The first test vehicle was built 18 months ago as a prototype for a military tender for Norway and Sweden. This vehicle was tested extensively and the results were excellent. The vehicles used for the recent trip to Antarctica benefited from both this rigorous testing and the company’s knowledge gained from previous expeditions to the southern continent. However, it was the first time they’d made a 6×6 with 44 inch tires and, due to the fixed deadline for the race, there was only extremely limited time for testing this aspect of the vehicle.

For Emil, it was important to keep the end in mind. “We still need to look at the results from our recent trip [supporting the Germany v Austria Race to the South Pole] but I believe the 6×6 will take us another step up in servicing operations and ensuring the safety of people in Antarctica.”

The Arctic Trucks EWR 6×6 In Action

First reports of the performance of the vehicles in Antarctica is encouraging. Not only did they take in some extremely heavy loads but they made it to the South Pole and back to Novo with no mechanical problems and crossed areas of sastrugi snow with ease.

Obviously, with a vehicle like this, it’s not possible to pick up all the parts ready-made in the workshop. Arctic Trucks sourced the additional axle from Austrian company Oberaigner. Although still a prototype, the axle goes into production later this year. For the two vehicles taking part in the Germany v Austria Race to the South Pole, Arctic Trucks needed to build a large number of new parts, including frames, suspension, decks, and fuel tanks. All in all, each vehicle required about 500 man hours spent on it.

A large part of the drive to construct these vehicles is to increase the safety of travelling in Antarctica and extreme environments. The new Arctic Trucks 6×6 manages to improve safety while simultaneously increasing comfort and fuel efficiency. Emil and his team at Arctic Trucks can be proud of the vehicles they have created.

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Antarctic News Round Up January 3rd

Here’s another quick round up of recent news about Antarctica you may have missed.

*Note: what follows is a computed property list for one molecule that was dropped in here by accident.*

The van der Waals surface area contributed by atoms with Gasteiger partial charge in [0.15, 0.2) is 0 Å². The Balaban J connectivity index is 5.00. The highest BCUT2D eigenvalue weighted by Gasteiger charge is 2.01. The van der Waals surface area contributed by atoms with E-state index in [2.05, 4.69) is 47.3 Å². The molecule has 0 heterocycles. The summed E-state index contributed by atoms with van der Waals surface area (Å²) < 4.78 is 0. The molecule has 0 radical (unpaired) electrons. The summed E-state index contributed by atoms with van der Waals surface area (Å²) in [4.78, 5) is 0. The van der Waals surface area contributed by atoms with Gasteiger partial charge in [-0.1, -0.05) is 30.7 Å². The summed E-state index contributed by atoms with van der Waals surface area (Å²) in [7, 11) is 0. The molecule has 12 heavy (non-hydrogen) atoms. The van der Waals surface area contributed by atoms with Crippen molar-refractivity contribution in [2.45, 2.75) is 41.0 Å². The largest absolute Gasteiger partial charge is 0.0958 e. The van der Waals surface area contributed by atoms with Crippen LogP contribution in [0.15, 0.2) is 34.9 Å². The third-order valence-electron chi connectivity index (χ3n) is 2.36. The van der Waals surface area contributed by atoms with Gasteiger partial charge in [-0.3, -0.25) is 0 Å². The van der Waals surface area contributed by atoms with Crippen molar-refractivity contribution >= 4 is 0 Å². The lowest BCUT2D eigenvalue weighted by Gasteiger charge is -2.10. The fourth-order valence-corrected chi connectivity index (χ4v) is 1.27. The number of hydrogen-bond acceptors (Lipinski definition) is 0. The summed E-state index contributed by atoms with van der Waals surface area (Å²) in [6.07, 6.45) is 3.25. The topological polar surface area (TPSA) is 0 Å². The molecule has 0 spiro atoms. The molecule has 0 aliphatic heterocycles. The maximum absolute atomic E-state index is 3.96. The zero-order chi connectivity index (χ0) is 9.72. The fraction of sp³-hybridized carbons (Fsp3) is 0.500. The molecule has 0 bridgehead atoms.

As you can guess, we try to stay abreast of any news that might affect our races or the environments in which we run races. Our focus at the moment is on Antarctica because that’s where our Germany v Austria Race to the South Pole is reaching its conclusion. That doesn’t mean we’ve taken our eye of the Arctic region, however. There will be an Arctic news round up along soon, I promise.

A Welshman Faces A Daunting Challenge

With our special interest in Chris Foot’s trek to the South Pole, it’s only natural that we follow the efforts of others pushing themselves hard and setting themselves real challenges. Welsh ex-rugby player Richard Parks is on a quest to become the first person to reach both poles and scales the peaks of the highest mountains in seven continents within one calendar year. He spent New Year at the South Pole as the first stop on his punishing schedule. You can read a report on his challenge – and his comments about being at the South Pole – in a good article on WalesOnline. Look out for his words about the “Austrian and German teams” – I think we can guess why they were at the base.

Not All Icebergs Look The Same

iceberg - photo by flickr user ae2005You may think that when it comes to icebergs, there’s not really a lot to say after ice, climate change, and, well, Titanic. Think again. A great post – and photo – on NASA’s Earth Observatory site is nothing less than a short introductory essay in types of iceberg. After reading this, you’ll be able to stun friends at parties with reference to iceberg wave damage and even compare their surfaces to types of quartz. The photo to the left was taken by Flickr contributor ae2005 from an Antarctic expedition in 2005.

Whaling Season Begins With Confrontations

If you visit ae2005′s photo stream, you’ll see she has a number of shots of whales, too. And whales are in the news in Australia at the moment, where the Australian Green party is leading a campaign to ask the government there to seek an injunction at the International Court of Justice in the Hague against this year’s hunt of whales in Antarctic waters. You can read the story on the HeraldSun site. Over the week-end, Sea Shepherd ships confronted Japanese whaling vessels before they began hunting. High power hoses rather than harpoons were the weapon of choice for the whalers on this occasion.